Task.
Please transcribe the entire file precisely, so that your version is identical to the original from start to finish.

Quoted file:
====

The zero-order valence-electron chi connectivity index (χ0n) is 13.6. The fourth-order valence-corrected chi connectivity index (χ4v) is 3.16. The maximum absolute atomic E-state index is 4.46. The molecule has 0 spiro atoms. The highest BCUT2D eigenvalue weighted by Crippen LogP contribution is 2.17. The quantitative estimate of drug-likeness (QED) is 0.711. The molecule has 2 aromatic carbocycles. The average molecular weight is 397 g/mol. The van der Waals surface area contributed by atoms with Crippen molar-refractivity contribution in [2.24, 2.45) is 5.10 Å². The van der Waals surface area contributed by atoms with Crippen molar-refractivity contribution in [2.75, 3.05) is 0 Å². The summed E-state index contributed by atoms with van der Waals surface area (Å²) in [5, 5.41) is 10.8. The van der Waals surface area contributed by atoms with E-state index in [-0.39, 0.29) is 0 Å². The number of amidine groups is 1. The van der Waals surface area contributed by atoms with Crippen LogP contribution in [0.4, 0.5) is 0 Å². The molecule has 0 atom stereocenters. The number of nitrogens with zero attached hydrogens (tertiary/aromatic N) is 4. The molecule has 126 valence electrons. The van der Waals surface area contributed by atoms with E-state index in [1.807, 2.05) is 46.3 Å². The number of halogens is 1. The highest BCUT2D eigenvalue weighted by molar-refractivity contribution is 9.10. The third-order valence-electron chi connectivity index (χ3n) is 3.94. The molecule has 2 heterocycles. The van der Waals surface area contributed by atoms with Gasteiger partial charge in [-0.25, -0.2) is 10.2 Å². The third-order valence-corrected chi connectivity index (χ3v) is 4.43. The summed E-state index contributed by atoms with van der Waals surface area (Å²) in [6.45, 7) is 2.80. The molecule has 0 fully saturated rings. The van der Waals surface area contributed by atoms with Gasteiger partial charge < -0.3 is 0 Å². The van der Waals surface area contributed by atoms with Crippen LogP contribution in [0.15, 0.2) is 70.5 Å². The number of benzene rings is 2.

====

The zero-order valence-electron chi connectivity index (χ0n) is 13.6. The fourth-order valence-corrected chi connectivity index (χ4v) is 3.16. The maximum absolute atomic E-state index is 4.46. The molecule has 0 spiro atoms. The highest BCUT2D eigenvalue weighted by Crippen LogP contribution is 2.17. The quantitative estimate of drug-likeness (QED) is 0.711. The molecule has 2 aromatic carbocycles. The average molecular weight is 397 g/mol. The van der Waals surface area contributed by atoms with Crippen molar-refractivity contribution in [2.24, 2.45) is 5.10 Å². The van der Waals surface area contributed by atoms with Crippen molar-refractivity contribution in [2.75, 3.05) is 0 Å². The summed E-state index contributed by atoms with van der Waals surface area (Å²) in [5, 5.41) is 10.8. The van der Waals surface area contributed by atoms with E-state index in [-0.39, 0.29) is 0 Å². The number of amidine groups is 1. The van der Waals surface area contributed by atoms with Crippen LogP contribution in [0.4, 0.5) is 0 Å². The molecule has 0 atom stereocenters. The number of nitrogens with zero attached hydrogens (tertiary/aromatic N) is 4. The molecule has 126 valence electrons. The van der Waals surface area contributed by atoms with E-state index in [1.807, 2.05) is 46.3 Å². The number of halogens is 1. The highest BCUT2D eigenvalue weighted by molar-refractivity contribution is 9.10. The third-order valence-electron chi connectivity index (χ3n) is 3.94. The molecule has 2 heterocycles. The van der Waals surface area contributed by atoms with Gasteiger partial charge in [-0.25, -0.2) is 10.2 Å². The third-order valence-corrected chi connectivity index (χ3v) is 4.43. The summed E-state index contributed by atoms with van der Waals surface area (Å²) in [6.45, 7) is 2.80. The molecule has 0 fully saturated rings. The van der Waals surface area contributed by atoms with Gasteiger partial charge < -0.3 is 0 Å². The van der Waals surface area contributed by atoms with Crippen LogP contribution in [0.15, 0.2) is 70.5 Å². The number of benzene rings is 2.